Great Composers in the 19th Century
“Music should strike fire from the heart of man, and bring tears from the eyes of a woman.” -Ludwig van Beethoven
Throughout all of history, there has been one thing that was so unbelievably special to everyone, that unified those who didn’t want to be unified, and brought everyone closer as a result: music. Music has been around since neanderthals were roaming the Earth, but since then there have been many changes. There was music in Asia in the early millennia, jazz music in the early 20th century, rock and roll in the late 20th century, and even in the early 21st century with rap and pop music having a large hold on society. The music in the 19th century, however, is seen as by many to be the most influential music in the history of music. Music couldn’t be made without composers, however, and there were lots of them in this era. From the widely renowned Ludwig van Beethoven to the incredible Peter Illich Tchaikovsky, these composers of the 19th century have made wondrous impacts in the history of music and greatly changed the way music was made, listened to, and even appreciated by all people across the globe.
Ludwig van Beethoven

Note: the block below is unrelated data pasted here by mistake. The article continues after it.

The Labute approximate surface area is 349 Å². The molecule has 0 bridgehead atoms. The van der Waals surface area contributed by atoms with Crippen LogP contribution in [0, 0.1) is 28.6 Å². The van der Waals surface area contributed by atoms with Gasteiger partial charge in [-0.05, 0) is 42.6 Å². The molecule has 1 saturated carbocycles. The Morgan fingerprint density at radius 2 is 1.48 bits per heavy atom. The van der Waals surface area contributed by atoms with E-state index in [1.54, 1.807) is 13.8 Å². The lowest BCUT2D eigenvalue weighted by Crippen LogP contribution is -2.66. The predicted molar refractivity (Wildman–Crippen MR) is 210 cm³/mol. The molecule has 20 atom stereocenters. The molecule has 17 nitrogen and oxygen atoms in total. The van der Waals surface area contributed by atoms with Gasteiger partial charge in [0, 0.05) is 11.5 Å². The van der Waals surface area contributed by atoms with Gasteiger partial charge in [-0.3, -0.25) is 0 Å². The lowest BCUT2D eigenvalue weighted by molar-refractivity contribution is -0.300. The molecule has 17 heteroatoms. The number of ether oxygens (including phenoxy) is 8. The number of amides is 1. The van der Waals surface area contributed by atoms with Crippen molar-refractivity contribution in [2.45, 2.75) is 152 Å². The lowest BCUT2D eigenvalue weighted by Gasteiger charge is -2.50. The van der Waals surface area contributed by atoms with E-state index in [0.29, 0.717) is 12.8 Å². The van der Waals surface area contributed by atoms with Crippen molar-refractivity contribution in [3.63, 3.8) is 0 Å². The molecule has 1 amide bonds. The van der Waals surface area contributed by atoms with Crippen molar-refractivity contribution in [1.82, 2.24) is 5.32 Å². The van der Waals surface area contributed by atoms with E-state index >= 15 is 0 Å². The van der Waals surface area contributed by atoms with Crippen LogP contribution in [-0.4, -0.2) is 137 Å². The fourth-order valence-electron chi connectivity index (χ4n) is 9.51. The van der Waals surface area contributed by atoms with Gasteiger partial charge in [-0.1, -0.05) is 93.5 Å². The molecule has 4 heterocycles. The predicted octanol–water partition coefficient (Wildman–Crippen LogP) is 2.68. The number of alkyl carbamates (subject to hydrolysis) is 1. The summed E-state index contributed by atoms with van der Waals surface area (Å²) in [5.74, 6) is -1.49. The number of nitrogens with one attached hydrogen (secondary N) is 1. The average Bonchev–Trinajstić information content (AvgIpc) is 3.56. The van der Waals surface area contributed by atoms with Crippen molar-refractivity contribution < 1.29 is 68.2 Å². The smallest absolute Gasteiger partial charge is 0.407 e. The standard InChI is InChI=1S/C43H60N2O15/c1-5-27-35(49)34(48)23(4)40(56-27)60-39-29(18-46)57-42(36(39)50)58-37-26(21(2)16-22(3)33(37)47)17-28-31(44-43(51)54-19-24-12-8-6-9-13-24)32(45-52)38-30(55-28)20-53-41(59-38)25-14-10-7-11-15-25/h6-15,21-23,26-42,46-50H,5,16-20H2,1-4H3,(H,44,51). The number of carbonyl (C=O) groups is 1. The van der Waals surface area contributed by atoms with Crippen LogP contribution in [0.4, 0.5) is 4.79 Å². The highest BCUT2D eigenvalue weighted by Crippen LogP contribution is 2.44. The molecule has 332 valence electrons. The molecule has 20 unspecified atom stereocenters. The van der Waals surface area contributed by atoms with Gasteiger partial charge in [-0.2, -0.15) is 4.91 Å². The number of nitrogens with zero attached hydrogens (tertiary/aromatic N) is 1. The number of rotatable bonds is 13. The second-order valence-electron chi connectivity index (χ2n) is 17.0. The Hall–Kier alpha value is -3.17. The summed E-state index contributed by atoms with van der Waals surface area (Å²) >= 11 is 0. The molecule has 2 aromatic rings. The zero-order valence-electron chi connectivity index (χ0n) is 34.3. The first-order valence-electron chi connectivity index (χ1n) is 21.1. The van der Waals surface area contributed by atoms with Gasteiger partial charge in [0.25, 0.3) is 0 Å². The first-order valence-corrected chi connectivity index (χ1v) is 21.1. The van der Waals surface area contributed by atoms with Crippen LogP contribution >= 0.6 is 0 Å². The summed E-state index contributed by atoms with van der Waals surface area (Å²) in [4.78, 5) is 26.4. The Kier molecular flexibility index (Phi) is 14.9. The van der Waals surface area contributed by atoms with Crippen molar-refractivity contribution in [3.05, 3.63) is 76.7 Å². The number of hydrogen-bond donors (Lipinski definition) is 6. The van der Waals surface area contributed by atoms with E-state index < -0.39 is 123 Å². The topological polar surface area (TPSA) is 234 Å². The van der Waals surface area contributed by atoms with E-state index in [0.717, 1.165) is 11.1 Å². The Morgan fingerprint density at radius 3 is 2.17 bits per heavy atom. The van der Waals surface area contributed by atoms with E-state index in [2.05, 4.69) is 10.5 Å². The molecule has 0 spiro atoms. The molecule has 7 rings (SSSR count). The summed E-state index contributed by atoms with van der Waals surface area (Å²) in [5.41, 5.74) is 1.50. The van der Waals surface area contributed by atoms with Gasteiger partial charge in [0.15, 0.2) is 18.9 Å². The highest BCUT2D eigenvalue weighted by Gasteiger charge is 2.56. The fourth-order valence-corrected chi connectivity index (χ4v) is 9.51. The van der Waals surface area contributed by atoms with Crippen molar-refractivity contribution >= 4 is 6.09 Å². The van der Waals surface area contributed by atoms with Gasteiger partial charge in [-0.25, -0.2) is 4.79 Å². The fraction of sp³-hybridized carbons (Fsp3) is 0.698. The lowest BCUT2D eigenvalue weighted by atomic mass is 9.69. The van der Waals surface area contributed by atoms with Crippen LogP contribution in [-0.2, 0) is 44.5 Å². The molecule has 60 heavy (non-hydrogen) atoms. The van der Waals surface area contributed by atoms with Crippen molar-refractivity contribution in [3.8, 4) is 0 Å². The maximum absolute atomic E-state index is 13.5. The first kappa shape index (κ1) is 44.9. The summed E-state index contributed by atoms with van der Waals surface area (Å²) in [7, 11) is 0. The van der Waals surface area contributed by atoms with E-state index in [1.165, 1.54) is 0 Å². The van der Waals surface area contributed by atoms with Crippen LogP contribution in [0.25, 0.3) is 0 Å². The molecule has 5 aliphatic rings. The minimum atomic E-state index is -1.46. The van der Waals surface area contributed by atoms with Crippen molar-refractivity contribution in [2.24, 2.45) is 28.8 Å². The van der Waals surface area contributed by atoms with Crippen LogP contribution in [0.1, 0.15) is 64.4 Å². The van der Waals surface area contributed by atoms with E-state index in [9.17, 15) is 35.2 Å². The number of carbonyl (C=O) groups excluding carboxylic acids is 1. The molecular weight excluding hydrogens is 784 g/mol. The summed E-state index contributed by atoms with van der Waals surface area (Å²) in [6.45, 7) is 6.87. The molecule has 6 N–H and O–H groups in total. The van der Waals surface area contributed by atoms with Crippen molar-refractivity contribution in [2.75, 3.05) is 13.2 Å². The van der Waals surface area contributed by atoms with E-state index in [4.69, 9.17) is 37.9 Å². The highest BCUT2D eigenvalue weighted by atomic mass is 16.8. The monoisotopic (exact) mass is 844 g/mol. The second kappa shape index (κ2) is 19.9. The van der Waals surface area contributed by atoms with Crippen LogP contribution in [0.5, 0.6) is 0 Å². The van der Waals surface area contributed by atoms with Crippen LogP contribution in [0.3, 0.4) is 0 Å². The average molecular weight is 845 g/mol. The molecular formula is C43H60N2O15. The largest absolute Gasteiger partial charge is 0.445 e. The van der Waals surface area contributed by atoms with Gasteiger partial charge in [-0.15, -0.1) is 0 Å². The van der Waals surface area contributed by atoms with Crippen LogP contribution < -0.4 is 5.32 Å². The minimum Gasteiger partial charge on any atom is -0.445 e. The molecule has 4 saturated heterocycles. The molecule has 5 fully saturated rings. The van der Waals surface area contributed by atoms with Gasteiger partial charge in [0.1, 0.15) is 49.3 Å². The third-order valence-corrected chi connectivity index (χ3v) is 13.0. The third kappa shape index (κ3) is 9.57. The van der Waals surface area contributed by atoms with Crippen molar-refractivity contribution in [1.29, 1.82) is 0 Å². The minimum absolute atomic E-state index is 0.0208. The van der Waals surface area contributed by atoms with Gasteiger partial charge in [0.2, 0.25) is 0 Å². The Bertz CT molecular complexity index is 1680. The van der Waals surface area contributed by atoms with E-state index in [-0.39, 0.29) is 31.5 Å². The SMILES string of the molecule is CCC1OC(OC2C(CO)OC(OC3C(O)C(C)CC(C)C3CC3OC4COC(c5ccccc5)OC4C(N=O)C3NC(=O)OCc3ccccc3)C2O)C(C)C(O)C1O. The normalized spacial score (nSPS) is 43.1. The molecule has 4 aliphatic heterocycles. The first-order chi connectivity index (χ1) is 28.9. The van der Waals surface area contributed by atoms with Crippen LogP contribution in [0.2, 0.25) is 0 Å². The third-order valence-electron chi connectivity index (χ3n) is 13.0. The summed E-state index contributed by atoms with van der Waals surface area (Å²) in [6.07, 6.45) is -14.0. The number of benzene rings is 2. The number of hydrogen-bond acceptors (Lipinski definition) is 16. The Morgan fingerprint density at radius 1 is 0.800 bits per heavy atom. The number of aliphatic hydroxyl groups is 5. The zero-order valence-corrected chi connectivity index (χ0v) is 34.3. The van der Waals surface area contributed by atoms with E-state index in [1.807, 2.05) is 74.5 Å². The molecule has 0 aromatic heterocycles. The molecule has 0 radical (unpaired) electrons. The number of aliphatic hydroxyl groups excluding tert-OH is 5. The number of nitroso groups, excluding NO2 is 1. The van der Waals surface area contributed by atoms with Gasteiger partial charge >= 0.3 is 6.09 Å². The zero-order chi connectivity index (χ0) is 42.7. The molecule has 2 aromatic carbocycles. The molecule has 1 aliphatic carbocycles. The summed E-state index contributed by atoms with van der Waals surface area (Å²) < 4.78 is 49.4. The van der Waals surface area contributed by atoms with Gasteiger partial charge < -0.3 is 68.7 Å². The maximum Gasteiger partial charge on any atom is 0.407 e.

One of the first composers in the nineteenth century to make a name for themself is a composer that very few people have heard of in today’s society: Ludwig van Beethoven. Ludwig van Beethoven was born on December 16 1770 in Bonn, Germany. He was a gigantic success throughout all of Europe, and even in places outside of Europe. Beethoven “established the template” of the entire Romantic Era, which is the gigantic musical revolution that happened in the nineteenth century. Beethoven was a fantastic pianist, a phenomenal conductor, and an incredible composer. What makes all of that even more inconceivable is that Beethoven became deaf in his later years and continued his career with wild success. Beethoven was such a wild success in the nineteenth century that the basic idea of the piano needed to be drastically changed due to his original and creative ideas in music writing and composition, and was described by many as a milestone for all classical musicians. One sad thing about the life of Beethoven is that when he was growing up, his family life wasn’t the best that was offered at the time. His father wanted a fantastic musician, so he forced Beethoven to play since he was five years old. If Beethoven made the slightest mistake, his father would flog him and lock him in his cellar for long periods of time. Despite this being a terrible strategy for fostering a loving and sweet familial relationship, Beethoven did end up becoming the most famous composer in the nineteenth century. This strategy would lead Beethoven in his 52 years of practicing music to create some of the most famous pieces ever composed. Beethoven’s Fifth Symphony, arguably his most famous piece, made the opening 4 notes into a worldwide phenomenon. Anyone who can turn four simple notes into something that any person in the entire world can recognize is definitely someone who has had an impact on the history of music. Sadly, Beethoven passed away on March 26, 1827, just as the Romantic Era had started to gain steam, but not before he had changed the way music was created and experienced in an immense way.